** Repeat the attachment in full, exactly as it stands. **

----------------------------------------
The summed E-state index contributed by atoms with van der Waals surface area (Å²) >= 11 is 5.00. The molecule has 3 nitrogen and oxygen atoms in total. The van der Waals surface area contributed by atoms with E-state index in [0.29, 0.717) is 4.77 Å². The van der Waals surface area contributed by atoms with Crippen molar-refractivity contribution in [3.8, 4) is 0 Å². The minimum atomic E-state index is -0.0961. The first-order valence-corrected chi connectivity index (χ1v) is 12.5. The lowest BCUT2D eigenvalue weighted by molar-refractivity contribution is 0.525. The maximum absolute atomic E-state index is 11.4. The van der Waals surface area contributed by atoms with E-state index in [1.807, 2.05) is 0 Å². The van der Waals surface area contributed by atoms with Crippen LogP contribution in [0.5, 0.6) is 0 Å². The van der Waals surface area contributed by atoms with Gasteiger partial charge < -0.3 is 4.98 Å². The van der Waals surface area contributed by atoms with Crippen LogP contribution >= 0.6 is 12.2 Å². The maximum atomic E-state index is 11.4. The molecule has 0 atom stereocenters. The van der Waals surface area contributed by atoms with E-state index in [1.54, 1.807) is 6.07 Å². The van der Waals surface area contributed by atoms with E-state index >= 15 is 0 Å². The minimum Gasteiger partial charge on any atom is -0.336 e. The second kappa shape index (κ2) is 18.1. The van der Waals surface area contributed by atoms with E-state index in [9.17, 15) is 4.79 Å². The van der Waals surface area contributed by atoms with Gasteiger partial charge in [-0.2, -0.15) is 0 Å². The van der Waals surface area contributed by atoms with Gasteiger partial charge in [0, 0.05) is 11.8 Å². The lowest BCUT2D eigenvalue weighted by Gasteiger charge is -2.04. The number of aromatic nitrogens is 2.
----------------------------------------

The summed E-state index contributed by atoms with van der Waals surface area (Å²) >= 11 is 5.00. The molecule has 3 nitrogen and oxygen atoms in total. The van der Waals surface area contributed by atoms with E-state index in [0.29, 0.717) is 4.77 Å². The van der Waals surface area contributed by atoms with Crippen molar-refractivity contribution in [3.8, 4) is 0 Å². The minimum atomic E-state index is -0.0961. The first-order valence-corrected chi connectivity index (χ1v) is 12.5. The lowest BCUT2D eigenvalue weighted by molar-refractivity contribution is 0.525. The maximum absolute atomic E-state index is 11.4. The van der Waals surface area contributed by atoms with E-state index in [1.807, 2.05) is 0 Å². The van der Waals surface area contributed by atoms with Crippen LogP contribution in [0.5, 0.6) is 0 Å². The van der Waals surface area contributed by atoms with Gasteiger partial charge < -0.3 is 4.98 Å². The van der Waals surface area contributed by atoms with Crippen LogP contribution >= 0.6 is 12.2 Å². The maximum atomic E-state index is 11.4. The molecule has 0 atom stereocenters. The van der Waals surface area contributed by atoms with E-state index in [1.54, 1.807) is 6.07 Å². The van der Waals surface area contributed by atoms with E-state index >= 15 is 0 Å². The minimum Gasteiger partial charge on any atom is -0.336 e. The second kappa shape index (κ2) is 18.1. The van der Waals surface area contributed by atoms with E-state index in [9.17, 15) is 4.79 Å². The van der Waals surface area contributed by atoms with Gasteiger partial charge in [-0.2, -0.15) is 0 Å². The van der Waals surface area contributed by atoms with Gasteiger partial charge in [0, 0.05) is 11.8 Å². The lowest BCUT2D eigenvalue weighted by Gasteiger charge is -2.04. The number of aromatic nitrogens is 2.